Georgetown quarterback Isaiah Kempf has not yet been cleared for contact since suffering a concussion almost a month ago, but the senior offensive captain continues to stay plenty busy on game day. With a headset slung over his backward blue and gray Hoyas baseball cap during Saturday’s contest against Brown, Kempf delicately shuffled through the range of roles needed to deal with his team’s current quarterback situation, alternating as cheerleader and critic for sophomore Stephen Skon between series.
With its third-string signal-caller pressed into his first career start, Georgetown couldn’t keep up with the Bears in a 37-10 loss before an overflow homecoming crowd at Multi-Sport Field. Skon threw his first career touchdown pass but also had three interceptions and was sacked five times. The Hoyas were held without a first down in the second half of his trial-by-fire welcome to the college game.
“He’s disappointed,” Coach Kevin Kelly said of Skon, who was not made available for comment afterward. “It’s going to be a learning experience for him.”
After Brown (2-1) went up 10-0 in the first six minutes of the game, Skon led a pair of scoring drives, tying it with his 23-yard touchdown pass to junior Zack Wilke early in the second quarter. The 6-foot-2, 202-pound quarterback rolled to his right to avoid the rush and fired on the move, hitting Wilke in the front corner of the end zone.
There were few highlights for Georgetown (3-2) after that. Skon tossed a pair of interceptions late in the first half, and the Bears took a 20-10 lead into halftime.
The fans who couldn’t get a ticket lined the outside of the stadium, which has a capacity of 3,215, at the outset, but the crowd thinned as the Hoyas’ offense wilted. In the second half, they barely moved the ball, recording just 18 yards.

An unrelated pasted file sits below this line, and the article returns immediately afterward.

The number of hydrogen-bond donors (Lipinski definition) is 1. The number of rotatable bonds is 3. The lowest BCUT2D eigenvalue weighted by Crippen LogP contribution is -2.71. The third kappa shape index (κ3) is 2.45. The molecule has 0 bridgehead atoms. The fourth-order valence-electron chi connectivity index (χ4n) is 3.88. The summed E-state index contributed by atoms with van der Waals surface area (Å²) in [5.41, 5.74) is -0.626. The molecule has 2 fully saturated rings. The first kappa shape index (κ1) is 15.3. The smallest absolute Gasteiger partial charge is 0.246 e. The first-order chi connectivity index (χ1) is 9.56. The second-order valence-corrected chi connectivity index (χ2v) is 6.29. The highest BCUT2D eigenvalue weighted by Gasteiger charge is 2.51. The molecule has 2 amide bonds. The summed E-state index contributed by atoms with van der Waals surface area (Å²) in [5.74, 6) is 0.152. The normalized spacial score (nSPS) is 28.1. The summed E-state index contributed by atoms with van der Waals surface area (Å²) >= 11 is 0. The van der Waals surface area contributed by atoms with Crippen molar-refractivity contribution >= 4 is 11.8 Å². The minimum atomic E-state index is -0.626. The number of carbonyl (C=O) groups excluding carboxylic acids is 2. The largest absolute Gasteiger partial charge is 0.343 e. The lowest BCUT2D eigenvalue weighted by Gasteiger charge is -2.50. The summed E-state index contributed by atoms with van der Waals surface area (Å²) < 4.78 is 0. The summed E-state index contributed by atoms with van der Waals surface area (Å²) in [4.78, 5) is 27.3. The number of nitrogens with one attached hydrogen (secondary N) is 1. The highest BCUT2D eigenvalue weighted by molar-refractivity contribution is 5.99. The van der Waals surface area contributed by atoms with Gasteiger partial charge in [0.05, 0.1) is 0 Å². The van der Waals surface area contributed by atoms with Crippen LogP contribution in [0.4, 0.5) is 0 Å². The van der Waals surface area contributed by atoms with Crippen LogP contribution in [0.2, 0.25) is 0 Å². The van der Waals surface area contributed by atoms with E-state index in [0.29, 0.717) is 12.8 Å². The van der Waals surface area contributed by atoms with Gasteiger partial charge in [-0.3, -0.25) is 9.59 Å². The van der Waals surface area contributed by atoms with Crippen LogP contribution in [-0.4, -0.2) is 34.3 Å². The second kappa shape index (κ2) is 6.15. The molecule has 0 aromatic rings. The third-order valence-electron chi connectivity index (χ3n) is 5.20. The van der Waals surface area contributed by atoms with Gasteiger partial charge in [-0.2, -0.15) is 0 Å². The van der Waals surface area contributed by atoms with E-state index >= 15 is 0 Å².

Georgetown ran one play in Brown territory after halftime. On the first snap after the Hoyas recovered a fumble at the Bears 33-yard line late in the third quarter, Skon’s high pass tipped off wide receiver Kevin Macari’s fingers and was intercepted by linebacker Adewole Oyalowo.
“They had the right game plan,” Kelly said. “They packed the box and brought a lot of pressure and played man coverage. That’s what you expect when you see a young quarterback.”
The Hoyas had rotated quarterbacks at times during Kelly’s first six seasons, but this year Kempf entered as the clear-cut starter. He spent the night of Sept. 1 in a North Carolina hospital after being injured in the season-opening win at Davidson and, while he has begun light workouts, the team wants to be cautious with his recovery.
Instead of leading the offense, Kempf has acted as a sideline counselor for offensive coordinator/quarterbacks coach Vinny Marino, who works in the coaching box during games. Aiken, a junior, made three starts before spraining his left ankle early in last week’s comeback victory at Princeton. The other two quarterbacks listed on Georgetown’s roster are freshmen.
“I just feel like the quarterbacks coach, honestly, talking to [Skon] after every play,” Kempf said. “It’s good for me to see things from a different perspective. I try not to get too mad at him when he messes up — he’s a great kid.”